Who is the British Hospitality Association?
The BHA is the leading agenda-setter and members organisation for the hospitality and tourism industry. Our role is to promote the interests of operators, brands and owners across hotels, restaurants and food service, serviced apartments, clubs and visitor attractions. The BHA shapes the future of hospitality and tourism as a driver for international competitiveness, economic growth and valuable careers – to ensure British hospitality and tourism is the best in the world.
The BHA represents over 46,000 hotels, restaurants, clubs, food service, attractions, serviced apartments and leisure companies. As the ‘hub’ for Hospitality and Tourism, the BHA’s thought leadership, market know-how, intelligence and expertise, deliver a powerful voice to government, as well as reliable advice, valuable connections and strategic support to business. Our purpose is to work with government to ensure the right business environment in which Hospitality and Tourism can thrive. Our key measure of success is the creation of 300,000 new Hospitality and Tourism jobs in the UK by 2020.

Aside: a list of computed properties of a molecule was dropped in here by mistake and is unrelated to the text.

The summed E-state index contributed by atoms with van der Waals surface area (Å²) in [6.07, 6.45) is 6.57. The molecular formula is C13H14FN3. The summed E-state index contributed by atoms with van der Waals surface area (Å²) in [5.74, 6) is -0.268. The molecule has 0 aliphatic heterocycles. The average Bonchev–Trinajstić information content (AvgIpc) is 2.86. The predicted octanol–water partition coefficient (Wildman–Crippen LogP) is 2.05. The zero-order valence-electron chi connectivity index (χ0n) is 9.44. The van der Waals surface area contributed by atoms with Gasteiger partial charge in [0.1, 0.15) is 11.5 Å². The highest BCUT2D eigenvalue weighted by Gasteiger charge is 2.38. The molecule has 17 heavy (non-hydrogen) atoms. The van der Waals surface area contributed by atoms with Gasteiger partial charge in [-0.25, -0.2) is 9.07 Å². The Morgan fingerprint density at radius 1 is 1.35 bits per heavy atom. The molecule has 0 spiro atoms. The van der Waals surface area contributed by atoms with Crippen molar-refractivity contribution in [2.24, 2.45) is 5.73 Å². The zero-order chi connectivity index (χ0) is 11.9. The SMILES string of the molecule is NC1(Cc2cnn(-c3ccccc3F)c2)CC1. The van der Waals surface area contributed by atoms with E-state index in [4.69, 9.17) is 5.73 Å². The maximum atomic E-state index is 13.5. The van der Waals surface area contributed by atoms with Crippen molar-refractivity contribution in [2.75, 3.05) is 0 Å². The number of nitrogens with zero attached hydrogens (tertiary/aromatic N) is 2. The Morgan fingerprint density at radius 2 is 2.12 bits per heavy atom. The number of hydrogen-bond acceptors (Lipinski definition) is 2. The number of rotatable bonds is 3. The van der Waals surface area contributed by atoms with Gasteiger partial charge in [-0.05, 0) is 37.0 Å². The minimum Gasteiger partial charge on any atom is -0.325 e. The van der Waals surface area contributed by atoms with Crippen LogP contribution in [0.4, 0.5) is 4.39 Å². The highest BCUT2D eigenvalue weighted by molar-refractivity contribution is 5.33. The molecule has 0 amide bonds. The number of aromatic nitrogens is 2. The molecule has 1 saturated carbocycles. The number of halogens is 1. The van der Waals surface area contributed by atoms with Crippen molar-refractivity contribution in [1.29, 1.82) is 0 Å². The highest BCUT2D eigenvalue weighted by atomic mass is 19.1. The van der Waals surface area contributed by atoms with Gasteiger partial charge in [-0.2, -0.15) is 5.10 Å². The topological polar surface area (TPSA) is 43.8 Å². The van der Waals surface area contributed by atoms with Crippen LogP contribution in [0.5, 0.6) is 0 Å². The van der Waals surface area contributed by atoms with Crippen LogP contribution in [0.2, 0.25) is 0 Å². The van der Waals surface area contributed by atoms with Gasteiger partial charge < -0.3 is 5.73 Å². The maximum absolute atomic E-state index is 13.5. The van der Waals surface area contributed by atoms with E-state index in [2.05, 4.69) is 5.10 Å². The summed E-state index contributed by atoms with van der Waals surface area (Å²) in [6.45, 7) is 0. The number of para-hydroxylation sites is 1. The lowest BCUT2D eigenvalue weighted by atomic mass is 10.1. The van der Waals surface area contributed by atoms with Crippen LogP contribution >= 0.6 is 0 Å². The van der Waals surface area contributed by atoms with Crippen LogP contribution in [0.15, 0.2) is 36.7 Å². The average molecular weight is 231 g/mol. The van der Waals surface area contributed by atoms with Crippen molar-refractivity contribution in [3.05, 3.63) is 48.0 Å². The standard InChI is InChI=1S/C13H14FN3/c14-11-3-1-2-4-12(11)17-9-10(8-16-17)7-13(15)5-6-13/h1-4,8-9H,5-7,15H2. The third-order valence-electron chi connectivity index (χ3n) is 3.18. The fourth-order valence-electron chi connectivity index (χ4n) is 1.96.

- 1907: BHA is born, originally called the Incorporated Hotel Keepers Association
- 1910: Incorporated
- 1920: Merges with the Incorporated Association of Hotels and Restaurants, and takes on the new name
- 1926: Changes name to the Hotel and Restaurant Association of Great Britain
- 1948: Becomes the British Hotel and Restaurants Association
- 1971: Merges with the Caterers Association and becomes British Hotels, Restaurant and Caterers’ Association of Great Britain
- 1992: Re-named the British Hospitality Association
- 2003: The Restaurant Association of Great Britain merges with the BHA. It retains its own identity as a trading division of the BHA
Our core campaigns
Our agenda is clear. We have four core campaigns:
1. Inspiring the next generation with The Big Hospitality Conversation
The creation of 300,000 new jobs in our industry by 2020 and 60,000 job opportunities for young people aged 16-24.
2. Facilitating access
Asking the government to improve the process, the
cost and the perception of visa access to the UK
3. Driving competitiveness
To be more competitive with the lower tourism VAT
regimes in Europe
4. Responsible hospitality
Helping our community to achieve new standards
in waste reduction, healthy and trusted food and
advising the government on how to reduce red tape
which costs money and slows down our businesses